"Have we got complete containment?" Ria asked into the radio. From the mansion balcony, she saw Johnny down below on the winding road with the van and the other agents, milling like ants who had just retrieved a piece of food. Below that the lights of Los Angeles were beginning to make blurry rips of yellow through the smoggy dusk. The hills were deceptively quiet, but she heard the murmur of voices, the hiss of the highway in the background.

The radio crackled. "Have we ever got complete containment?" Johnny's voice had a smile in it, though, and to hear him being a smartass was a massive relief. "I've got a satchel full of stuff for the book locker. Three people sedated and on their way to rehab, one of them a senator. Even managed to keep the paparazzi distracted while Tay and Sonya crammed him into the van so they wouldn't quote him babbling about -" he lowered his voice - "Hali."

The word hit her like a burst of grey static, like the radio had tuned to some eerie frequency between two pieces of music that crossed and overlapped each other. But it hadn't. His voice was still coming over it.

"Now do we deserve pizza or do we fucking deserve pizza?" he was saying.

"We haven't got complete containment," Ria said softly, almost a whisper into the radio.

It was a song, after all, then: in the back of her mind, the atonal harmonies washed over her like sea waves. Of course. They should have come in with earplugs, she thought numbly, but somehow she couldn't bring herself to regret it. In the lights she saw a vision of the lost city. It felt like the missing piece of childhood memory, the home she'd never known she'd left.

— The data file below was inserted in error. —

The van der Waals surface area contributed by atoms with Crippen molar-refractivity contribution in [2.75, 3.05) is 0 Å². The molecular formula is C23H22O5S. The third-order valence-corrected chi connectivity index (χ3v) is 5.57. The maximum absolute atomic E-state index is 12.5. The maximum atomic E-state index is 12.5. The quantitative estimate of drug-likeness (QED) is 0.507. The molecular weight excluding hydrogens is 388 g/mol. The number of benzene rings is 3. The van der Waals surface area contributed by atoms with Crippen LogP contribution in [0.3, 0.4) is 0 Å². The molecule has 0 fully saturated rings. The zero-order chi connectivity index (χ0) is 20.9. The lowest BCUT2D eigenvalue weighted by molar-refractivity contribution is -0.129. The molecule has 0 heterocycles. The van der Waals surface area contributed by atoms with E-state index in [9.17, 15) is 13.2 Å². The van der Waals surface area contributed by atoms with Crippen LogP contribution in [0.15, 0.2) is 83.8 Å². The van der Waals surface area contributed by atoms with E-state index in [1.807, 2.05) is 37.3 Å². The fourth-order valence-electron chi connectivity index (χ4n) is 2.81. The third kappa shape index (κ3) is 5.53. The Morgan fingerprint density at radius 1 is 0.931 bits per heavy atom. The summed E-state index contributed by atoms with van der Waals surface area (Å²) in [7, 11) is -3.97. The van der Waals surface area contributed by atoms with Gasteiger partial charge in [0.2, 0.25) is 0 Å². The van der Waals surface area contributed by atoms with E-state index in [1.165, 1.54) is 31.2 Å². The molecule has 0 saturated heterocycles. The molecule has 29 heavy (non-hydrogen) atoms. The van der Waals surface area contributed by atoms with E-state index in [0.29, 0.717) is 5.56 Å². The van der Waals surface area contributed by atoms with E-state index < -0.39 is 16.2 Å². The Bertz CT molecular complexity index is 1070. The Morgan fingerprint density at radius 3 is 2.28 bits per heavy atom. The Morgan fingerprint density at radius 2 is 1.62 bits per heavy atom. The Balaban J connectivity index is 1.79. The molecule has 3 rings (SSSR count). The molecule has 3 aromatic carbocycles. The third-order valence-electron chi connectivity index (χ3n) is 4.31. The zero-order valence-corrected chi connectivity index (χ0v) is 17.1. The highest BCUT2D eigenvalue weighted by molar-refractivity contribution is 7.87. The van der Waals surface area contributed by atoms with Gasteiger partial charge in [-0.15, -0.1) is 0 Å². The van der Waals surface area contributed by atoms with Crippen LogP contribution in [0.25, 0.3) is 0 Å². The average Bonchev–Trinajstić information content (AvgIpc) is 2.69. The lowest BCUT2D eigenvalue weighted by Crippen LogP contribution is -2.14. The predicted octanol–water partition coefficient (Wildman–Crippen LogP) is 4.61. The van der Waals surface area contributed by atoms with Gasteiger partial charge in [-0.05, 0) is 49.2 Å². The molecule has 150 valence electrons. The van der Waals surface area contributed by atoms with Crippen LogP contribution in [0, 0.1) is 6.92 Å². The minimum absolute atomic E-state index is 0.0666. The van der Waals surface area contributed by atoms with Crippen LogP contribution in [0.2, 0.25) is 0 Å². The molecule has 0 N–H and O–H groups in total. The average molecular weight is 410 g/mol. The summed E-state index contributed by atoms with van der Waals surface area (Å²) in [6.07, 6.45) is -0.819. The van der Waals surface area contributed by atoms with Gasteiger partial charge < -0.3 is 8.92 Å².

"What? Ria, I didn't hear you."

She fought to the surface. She understood now. The torrent of words, the cadence, the rhythm, the eternal poetry, why no one possessed by this fever dream would give it up. "Upon the shore the cloud-waves break..." she murmured, covering the radio with her hand to protect him, holding this moment to her while she could. After rehab, would she remember?

"Hello? Come in?"

With an effort of will, she let go of the radio and bit out some words. "The music," she said. "The guitarist at the house party."


"Johnny. Were you there?"

"At the house party? No. I got here for cleanup duty. What's wrong?"

"It was the music," she said again. "I - don't trust my words. Put me in the van. I'll try to come willingly."

She sat down on the balcony and stared through the slats of the railing into the fading lights of Carcosa until Johnny's footsteps came up the stair.

If you enjoyed this, find more in Eldritch Skies.

A.J. Luxton